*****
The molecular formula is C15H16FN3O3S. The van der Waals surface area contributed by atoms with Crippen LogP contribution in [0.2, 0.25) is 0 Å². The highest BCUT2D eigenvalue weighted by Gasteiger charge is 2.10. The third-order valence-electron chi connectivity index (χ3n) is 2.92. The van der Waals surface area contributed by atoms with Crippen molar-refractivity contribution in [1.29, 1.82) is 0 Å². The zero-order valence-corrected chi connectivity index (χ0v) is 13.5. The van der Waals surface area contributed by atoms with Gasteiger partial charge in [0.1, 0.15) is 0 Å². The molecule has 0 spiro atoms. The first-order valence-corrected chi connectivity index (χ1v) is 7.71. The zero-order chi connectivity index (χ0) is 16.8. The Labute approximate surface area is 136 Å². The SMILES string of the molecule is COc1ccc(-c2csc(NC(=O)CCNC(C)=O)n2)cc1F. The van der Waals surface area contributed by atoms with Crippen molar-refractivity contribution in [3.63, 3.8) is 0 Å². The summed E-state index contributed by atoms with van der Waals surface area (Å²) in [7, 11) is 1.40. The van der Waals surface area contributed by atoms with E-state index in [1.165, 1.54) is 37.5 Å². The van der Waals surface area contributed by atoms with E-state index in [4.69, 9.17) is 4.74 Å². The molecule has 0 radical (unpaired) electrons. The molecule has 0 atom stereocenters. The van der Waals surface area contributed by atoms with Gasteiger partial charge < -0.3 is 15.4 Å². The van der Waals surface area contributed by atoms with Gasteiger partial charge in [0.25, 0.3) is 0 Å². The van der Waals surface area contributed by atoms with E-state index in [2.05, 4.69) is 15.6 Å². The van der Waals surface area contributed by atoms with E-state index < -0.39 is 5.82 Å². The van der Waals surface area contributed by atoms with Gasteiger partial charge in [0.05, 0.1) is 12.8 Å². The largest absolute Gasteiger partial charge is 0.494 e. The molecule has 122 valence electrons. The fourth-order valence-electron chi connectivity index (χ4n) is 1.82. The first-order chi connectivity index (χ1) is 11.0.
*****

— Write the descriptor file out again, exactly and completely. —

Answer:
The molecular formula is C15H16FN3O3S. The van der Waals surface area contributed by atoms with Crippen LogP contribution in [0.2, 0.25) is 0 Å². The highest BCUT2D eigenvalue weighted by Gasteiger charge is 2.10. The third-order valence-electron chi connectivity index (χ3n) is 2.92. The van der Waals surface area contributed by atoms with Crippen molar-refractivity contribution in [1.29, 1.82) is 0 Å². The zero-order valence-corrected chi connectivity index (χ0v) is 13.5. The van der Waals surface area contributed by atoms with Gasteiger partial charge in [0.1, 0.15) is 0 Å². The molecule has 0 spiro atoms. The first-order valence-corrected chi connectivity index (χ1v) is 7.71. The zero-order chi connectivity index (χ0) is 16.8. The Labute approximate surface area is 136 Å². The SMILES string of the molecule is COc1ccc(-c2csc(NC(=O)CCNC(C)=O)n2)cc1F. The van der Waals surface area contributed by atoms with Crippen molar-refractivity contribution in [3.63, 3.8) is 0 Å². The summed E-state index contributed by atoms with van der Waals surface area (Å²) in [7, 11) is 1.40. The van der Waals surface area contributed by atoms with E-state index in [1.165, 1.54) is 37.5 Å². The van der Waals surface area contributed by atoms with E-state index in [4.69, 9.17) is 4.74 Å². The molecule has 0 radical (unpaired) electrons. The molecule has 0 atom stereocenters. The van der Waals surface area contributed by atoms with Gasteiger partial charge < -0.3 is 15.4 Å². The van der Waals surface area contributed by atoms with Gasteiger partial charge in [0.25, 0.3) is 0 Å². The van der Waals surface area contributed by atoms with E-state index in [2.05, 4.69) is 15.6 Å². The van der Waals surface area contributed by atoms with E-state index < -0.39 is 5.82 Å². The van der Waals surface area contributed by atoms with Gasteiger partial charge in [0.05, 0.1) is 12.8 Å². The largest absolute Gasteiger partial charge is 0.494 e. The molecule has 122 valence electrons. The fourth-order valence-electron chi connectivity index (χ4n) is 1.82. The first-order chi connectivity index (χ1) is 11.0.